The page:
Howdy learned about Lent in his Sunday bible class and decided that he should give up desserts for Lent. I was very impressed that he would choose this voluntarily especially since it hadn't even crossed my mind to observe Lent. It hasn't been easy for him. He's used to having dessert every day (a habit that I am more than happy to see being put on hold). After about Day 3 he was having second thoughts. He said, "I think I picked the wrong thing." When that means he's given up precisely the right thing.
In a show of support for his struggle, I decided to give up something as well. I have given up reading novels for Lent. This, of course, means that I am not reading my usual 5 or 6 vampire books each week. It hasn't been too difficult until these last few days. It helps that I haven't had any new books around to read but still I'm going stir crazy without my books. I took the kids to the library today and I thought that I would just look at the paperbacks so that I could see what I've been missing. They didn't have a single book that I would have checked out. I think that's supposed to be a good thing.
I've never observed Lent before and I know I'm not doing it properly now. The idea isn't just that you give up something important. I believe you're also supposed to pair that with setting your mind on God now that you've removed this desire that is usually in the way. To be honest, I don't think it's actually considered observing Lent if it's not done with the right mindset. What I'm doing is really only moral support for my son. I'm not teaching him any valuable lessons here, just that he can live without sugar longer than he thought.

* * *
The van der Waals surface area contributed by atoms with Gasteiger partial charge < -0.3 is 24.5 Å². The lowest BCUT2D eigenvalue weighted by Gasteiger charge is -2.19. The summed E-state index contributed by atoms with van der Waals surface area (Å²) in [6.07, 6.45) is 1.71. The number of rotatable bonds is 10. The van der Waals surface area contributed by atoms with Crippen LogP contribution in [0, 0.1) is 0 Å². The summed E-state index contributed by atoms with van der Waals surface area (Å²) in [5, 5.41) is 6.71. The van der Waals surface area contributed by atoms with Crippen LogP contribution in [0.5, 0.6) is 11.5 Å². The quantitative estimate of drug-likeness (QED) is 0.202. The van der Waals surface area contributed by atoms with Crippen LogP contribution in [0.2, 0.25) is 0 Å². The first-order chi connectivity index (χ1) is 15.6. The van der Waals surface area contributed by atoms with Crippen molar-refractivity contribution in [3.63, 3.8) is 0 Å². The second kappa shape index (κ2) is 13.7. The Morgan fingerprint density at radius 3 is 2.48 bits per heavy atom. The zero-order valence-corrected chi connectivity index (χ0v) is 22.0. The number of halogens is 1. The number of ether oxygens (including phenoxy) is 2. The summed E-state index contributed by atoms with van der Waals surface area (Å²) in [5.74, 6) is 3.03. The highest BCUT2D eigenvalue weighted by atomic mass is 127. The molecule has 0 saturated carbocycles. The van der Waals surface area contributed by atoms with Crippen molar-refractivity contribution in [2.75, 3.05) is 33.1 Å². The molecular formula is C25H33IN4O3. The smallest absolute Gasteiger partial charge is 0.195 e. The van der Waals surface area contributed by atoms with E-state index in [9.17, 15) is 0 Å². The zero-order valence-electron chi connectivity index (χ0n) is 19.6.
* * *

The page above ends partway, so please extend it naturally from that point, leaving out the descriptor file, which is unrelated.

I have close friends who go through Lent with it's full meaning close to heart. As I think about what it means to replace those "priorities" in your life with thoughts and focus on God, I am convicted that I need to do this more on a daily, hour to hour basis, as opposed to a yearly, dictated event. I am aware of God's presence in my life. It's His will that opens my eyelids in the mornings, not my own. But that's not enough. That's like saying, "I'm aware that I have children but I'll get to them when it's convenient." If my children had to wait to be taken care of until I got around to it or when I was "in the mood", they would have starved to death years ago!
I spend almost every waking minute immersed in my childrens' lives. I can tell you what they will ask for at breakfast, lunch and dinner. I can flip through the TV and tell you which kid will want to watch which shows. I could even tell you what they would say in their bedtime prayers most nights. I know what they like and what they don't and I try to give them what they like. I can tell you who's tackling whom just by the muffled voices drifting down from their bedrooms. I am not just "aware" of them, I live and breathe them. My children, children who were given to me by God and ultimately belong to Him alone.
Our call is to be completely immersed in God, to live Him, breathe Him. We need to know where He is in our lives even when it seems like His voice is muffled. It's not enough to know of Him, I should be intimately involved with Him, His word, His teaching.
But still, I find a complete sacrifice of spirit and will to be much more difficult than any physical sacrifice. Nothing I give up will compare to giving up my own selfish wants and desires and replacing them with His words and deeds. I'm not sure I can do that completely in 40 days.